Cruising a monster wave of satire

Teodor Reljic (centre) as the transvestite psycho-analyst with a penchant for women’s underwear in an arousing session with his clients (Pete Farrugia and Bettina Borg Cardona). Photo: Stephen Buhagiar.

Teodor Reljic (centre) as the transvestite psycho-analyst with a penchant for women’s underwear in an arousing session with his clients (Pete Farrugia and Bettina Borg Cardona). Photo: Stephen Buhagiar.

Burlesque comedy is fun in itself but when it is painted in darker more macabre shades it becomes all the more interesting. And what could have been more interesting than attending a show on a ship?

It was the first time I enjoyed something more than dinner or a party in the hull of the Black Pearl at the Ta’ Xbiex Marina and this year’s offering of The Dazzle Troupe’s burlesque-style show took the semblance of a Monster Cruise.

With Noel Tanti as The Kapitan of this crazy cruise which resembled a cross between Pirates of the Caribbean and Shaun of the Dead, with some South Park humour thrown in for good measure, the evening kicked off to a good start.

An introduction to his crew of weird and zany monsters set the scene for an alternative evening of black and blue comedy – which, as a description in itself, works very well to put across the kind of side-show fodder we were to receive.

Tanti was a personable and hearty captain whose sufficiently mysterious attitude about his “creations” evoked a sense of unsettlement in the audience.

Once his first exeunt left us wondering what was in store, Joseph Zammit walked in and presented himself as the Kapitan’s Evil Subconscious – in a long monologue which told of the depravity he intended to plunge the captain into and how it could not be escaped.

Looking like an older and more evil public school version of Pugsley, from the Addams Family, Zammit gave a good dramatic interpretation and had the audience giggling nervously as his dry wit was tinged with more threatening undertones.

I enjoyed his portrayal of the Evil Subconscious more than I did his rendering of Dyawne The Nerd later on in the show, where he recited a poem by Malcolm Galea in high blue comedic style – all about his masturbatory mishaps.

The poem was irreverently funny but somehow I didn’t take to the nerd’s characterisation, finding it rather inane. Following the Evil Subconscious’ recitation, Veronica Stivala played The Little Meh-Maid, an unfortunate diva who ends up singing about her woes on the god-forsaken cruise.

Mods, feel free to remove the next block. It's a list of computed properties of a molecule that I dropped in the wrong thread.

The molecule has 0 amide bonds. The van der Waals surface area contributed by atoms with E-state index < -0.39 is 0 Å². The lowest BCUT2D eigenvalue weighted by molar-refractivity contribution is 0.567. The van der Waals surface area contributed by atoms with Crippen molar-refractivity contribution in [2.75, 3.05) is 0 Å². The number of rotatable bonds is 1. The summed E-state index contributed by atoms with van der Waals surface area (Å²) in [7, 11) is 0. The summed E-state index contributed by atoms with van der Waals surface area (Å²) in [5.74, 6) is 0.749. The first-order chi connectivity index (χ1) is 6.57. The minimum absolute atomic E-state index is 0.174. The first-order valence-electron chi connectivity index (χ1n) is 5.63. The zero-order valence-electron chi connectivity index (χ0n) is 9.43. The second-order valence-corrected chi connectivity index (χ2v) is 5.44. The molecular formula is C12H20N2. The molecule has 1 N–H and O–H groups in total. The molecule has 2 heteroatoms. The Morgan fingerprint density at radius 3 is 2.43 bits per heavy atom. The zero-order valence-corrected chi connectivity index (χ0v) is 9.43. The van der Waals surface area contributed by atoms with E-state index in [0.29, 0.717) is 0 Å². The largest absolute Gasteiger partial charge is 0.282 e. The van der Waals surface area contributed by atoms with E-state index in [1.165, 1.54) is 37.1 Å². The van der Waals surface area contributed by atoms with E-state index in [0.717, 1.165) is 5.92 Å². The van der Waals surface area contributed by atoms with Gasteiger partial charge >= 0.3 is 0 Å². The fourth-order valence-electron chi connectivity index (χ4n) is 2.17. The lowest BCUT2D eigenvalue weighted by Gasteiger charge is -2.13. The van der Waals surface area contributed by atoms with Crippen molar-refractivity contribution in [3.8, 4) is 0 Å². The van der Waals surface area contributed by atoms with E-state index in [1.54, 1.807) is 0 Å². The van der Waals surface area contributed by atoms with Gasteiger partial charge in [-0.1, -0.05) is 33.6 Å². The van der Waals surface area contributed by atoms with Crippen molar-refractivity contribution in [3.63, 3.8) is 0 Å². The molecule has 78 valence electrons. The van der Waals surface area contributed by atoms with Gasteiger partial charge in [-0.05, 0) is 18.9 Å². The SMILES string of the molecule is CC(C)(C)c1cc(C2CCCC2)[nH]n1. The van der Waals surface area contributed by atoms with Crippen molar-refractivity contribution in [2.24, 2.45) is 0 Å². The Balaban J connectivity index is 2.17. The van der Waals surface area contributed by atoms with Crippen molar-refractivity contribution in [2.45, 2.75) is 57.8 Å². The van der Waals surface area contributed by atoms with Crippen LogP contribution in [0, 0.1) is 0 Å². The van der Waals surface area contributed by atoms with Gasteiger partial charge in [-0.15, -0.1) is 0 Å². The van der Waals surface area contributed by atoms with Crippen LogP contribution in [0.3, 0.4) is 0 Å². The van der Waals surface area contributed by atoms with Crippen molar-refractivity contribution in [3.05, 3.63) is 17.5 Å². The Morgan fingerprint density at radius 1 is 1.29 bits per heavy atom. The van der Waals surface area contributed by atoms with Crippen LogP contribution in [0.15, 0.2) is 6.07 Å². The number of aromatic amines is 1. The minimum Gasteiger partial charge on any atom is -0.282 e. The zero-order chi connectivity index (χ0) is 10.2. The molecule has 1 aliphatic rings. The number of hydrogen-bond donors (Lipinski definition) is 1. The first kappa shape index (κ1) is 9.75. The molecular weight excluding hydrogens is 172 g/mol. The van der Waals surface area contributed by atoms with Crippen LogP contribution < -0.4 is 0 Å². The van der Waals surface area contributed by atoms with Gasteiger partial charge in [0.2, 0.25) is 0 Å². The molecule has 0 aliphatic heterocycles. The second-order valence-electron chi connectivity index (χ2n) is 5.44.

Accompanied by Alex Vella Gregory as Ċikku L-Poplu, on the keyboard, the satirical take on life these two gave was pure fun and Stivala’s great versatility was evident in tweaking her character’s mood swings, while Vella Gregory’s accompaniment was, as always excellent – adapting Disney’s famous Part of Your World song from The Little Mermaid to suit Stivala’s plaintive protestations.

I found the darker accompaniment to Marilú’s haunting solos in Maltese – Ġiġa and Ġiġa Returns, equally interesting – the satire being much darker and carrying an interesting evaluation of a shocking criminal case that happened over 50 years ago, but which still captivates the Maltese imagination. Marilú’s voice has a strong and earnest tone to it which makes it ideal for this type of interpretive song.

Stivala’s and Vella Gregory’s later interpretation of Bendy Wendy and Peter Panties respectively, in the sketch The Never-Ever-Land Show was not quite as enjoyable as their first appearance; mainly because the over-the-top innuendo coupled with their deranged characters was a little too contrived, especially in a niche-show like this Burlesque.

I always look forward to the zany characters which the group from Schlock Magazine, the online genre fiction blog-­magazine, creates each year and once again they did not disappoint.

In Gorno!, a send up of the very particular type of porn sub-fiction featuring gore and extreme S&M, Teodor Reljic played a transvestite psycho-analyst (pun intended) with a penchant for women’s underwear, who finds his clients’ odd relationship and sex life increasingly stimulating as they divulge their problems.

Pete Farrugia played a selfish Sheik with a crocodile fetish, while the very talented Bettina Borg Cardona played Svet-lana Hornykova, his aggrieved Russian wife.

Farrugia was an oil tycoon and part-time dictator with an odd problem – think Gaddafi meets Ace Ventura Sex Detective, while Borg Cardona was Miss Communist Block Tango – Eastern Euro-trash with a heart.

This sketch was comic gold and bagged many laughs from the enthusiastic audience, setting the pace for Steffi Thake and Joe Depasquale in Blood Red Riding Hood, where Thake’s psychopathic tendencies drove the crazy Riding Hood to attempt to kill her master, Boris.

It became a chase scene à la Hanna Barbera cartoon-style and their impeccable timing made it all the more fun to watch.

Two dances also gave this deranged cabaret a different dimension and Staying Alive, performed by Michaela Dimech, Roxanne Buttigieg and Jessica Azzopardi, to Lynne Salamone Reynaud’s choreography was monstrously entertaining, so to speak.

Thanks to Farrugia’s reprisal of a hilarious character from last year, Mami, an outspoken lesbian black woman, the audience got a taste of her fantasy in the dance Dreams of Arabia a dance of the seven veils by Chellcy Reitsma, Joanne Mallia and Samantha Mallia who all upped the ante for showmanship and gave an exotic and colourful performance.

Yannik Massa’s final intervention as The Moral Brigade poked fun at the local censorship issue in a very graphic way with fake buttocks hidden beneath his blazer flaps.

Director Nicole Cuschieri did quite well in pulling the whole piece together and all in all this monster show was a wacky whirlwind of satire and light-hearted comedy whose Gaga-esque style would have made mother monster herself proud.


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